The experience has on the whole been a good one, although I was not too impressed when a host cancelled the day before we were due to turn up. But a cursory read of the “uncensored stories from hosts and guests” on website Airbnbhell — “Unstable Host and Airbnb Turned my Vacation into Hell”, “Traumatic Airbnb Experience in Philadelphia”, “Not My Blood on that Airbnb Host’s Duvet” — shows that others are not so lucky.

    Our hosts have proved to be incredibly conscientious. One even dissuaded me from booking her property because she worried that building work next door would spoil our stay. Another kept sending messages to check that we were happy.

    And seeing your neighbourhood from a slightly different vantage point is refreshing. In the routine of work and family life, it is all too easy to tread the same path and stick to the familiar. When your starting position is even just a few streets away, you are forced to observe the environment, discover new parks and cafés.

    Yet the experience has also widened the generational chasm when it comes to property. I am lucky, as a member of Generation X, to own my flat. When I stepped on to the property ladder, my then partner and I paid three times our joint salary. When I sold the property, 12 years later, it was worth almost six times our — increased — earnings. This was the result of luck not skill: we simply benefited from London’s rising house prices.

    For many of my homeowning peers, Airbnb has proved to be a buffer for insecure incomes. Some supplement their salaries by renting their own properties out while they are on holiday or letting a bedroom if one of the children is away. One who is suffering a drought in work has taken to visiting friends all over the country while she Airbnbs her flat. While not ecstatic about packing her bags every weekend, she is keenly aware that she is lucky to have a hard-working property when she is underemployed.

    Another couple credit the website with facilitating their divorce. Were it not for the extra revenue from hosting tourists, they would have been unable to afford to split up and go their own ways.

    Yet not only is Airbnb reinforcing the divide between property haves and have-nots, it may also be exacerbating rental market problems. Browsing the site, it is obvious that many of the hosts are professional landlords.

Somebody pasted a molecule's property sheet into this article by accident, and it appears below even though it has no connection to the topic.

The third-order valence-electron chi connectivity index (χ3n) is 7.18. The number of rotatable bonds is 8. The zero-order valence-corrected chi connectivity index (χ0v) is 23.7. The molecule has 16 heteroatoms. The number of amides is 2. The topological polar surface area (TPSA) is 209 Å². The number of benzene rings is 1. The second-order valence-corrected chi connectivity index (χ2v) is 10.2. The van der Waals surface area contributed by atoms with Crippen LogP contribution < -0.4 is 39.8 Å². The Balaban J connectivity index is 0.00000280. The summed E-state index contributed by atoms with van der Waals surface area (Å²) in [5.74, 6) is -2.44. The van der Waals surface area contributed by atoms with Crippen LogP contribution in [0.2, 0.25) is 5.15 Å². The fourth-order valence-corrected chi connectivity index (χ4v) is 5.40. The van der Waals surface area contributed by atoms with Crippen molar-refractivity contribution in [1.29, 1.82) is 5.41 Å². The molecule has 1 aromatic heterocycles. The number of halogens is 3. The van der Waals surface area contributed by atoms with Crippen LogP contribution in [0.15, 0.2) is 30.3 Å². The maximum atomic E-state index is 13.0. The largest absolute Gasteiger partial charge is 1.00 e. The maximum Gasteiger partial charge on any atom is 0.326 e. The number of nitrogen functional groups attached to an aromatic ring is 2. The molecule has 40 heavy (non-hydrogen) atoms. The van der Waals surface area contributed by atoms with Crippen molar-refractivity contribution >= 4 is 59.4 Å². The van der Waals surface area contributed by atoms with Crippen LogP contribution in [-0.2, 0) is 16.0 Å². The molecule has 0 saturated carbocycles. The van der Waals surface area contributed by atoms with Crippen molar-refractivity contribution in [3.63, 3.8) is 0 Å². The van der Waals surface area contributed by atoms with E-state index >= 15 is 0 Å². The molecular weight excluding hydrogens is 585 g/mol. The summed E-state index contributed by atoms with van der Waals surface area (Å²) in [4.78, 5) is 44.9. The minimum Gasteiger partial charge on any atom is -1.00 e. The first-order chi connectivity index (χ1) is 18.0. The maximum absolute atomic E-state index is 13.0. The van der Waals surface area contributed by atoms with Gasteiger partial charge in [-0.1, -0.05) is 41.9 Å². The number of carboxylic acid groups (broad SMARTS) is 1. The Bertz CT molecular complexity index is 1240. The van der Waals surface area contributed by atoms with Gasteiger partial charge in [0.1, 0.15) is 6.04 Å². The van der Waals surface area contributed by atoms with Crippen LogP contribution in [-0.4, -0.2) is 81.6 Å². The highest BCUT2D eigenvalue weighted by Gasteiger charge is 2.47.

Notebook: Lisa Pollack

    Feeling uber-guilty for using Uber

    A policeman intervenes as Kenyan taxi drivers signed up to ride-hailing service Uber [UBER.UL] attempt to eject a passenger from one of the Uber operating taxis during a strike after the company slashed prices in the face of growing competition from similar local firms in Kenya's capital Nairobi, August 2, 2016. REUTERS/Thomas Mukoya TPX IMAGES OF THE DAY

    There is a frustrating absence of advice for consumers using gig economy services

    The Residential Landlords Association is concerned that private landlords are taking flats and houses off the rental market in the hope that they will make more money through holiday lets. One property owner in Leeds was reported as trebling his income after making the switch.

    It is a trend worrying landlords and renters alike. Hannah Williams, founder of Rental Raters, which helps British renters share information about landlords and properties, says: “Good properties go on Airbnb and are withdrawn from the rental market, leaving less quality available.”

    It is not just in London. In San Francisco, for example, campaigners distributed posters campaigning against Airbnb landlords “destroying affordable housing for immigrant, minority, and low income families”.

    Being a local tourist has been invigorating, opening my eyes to parts of the city I have overlooked. It has also made me acutely aware of my own luck — and fearful for my children’s future.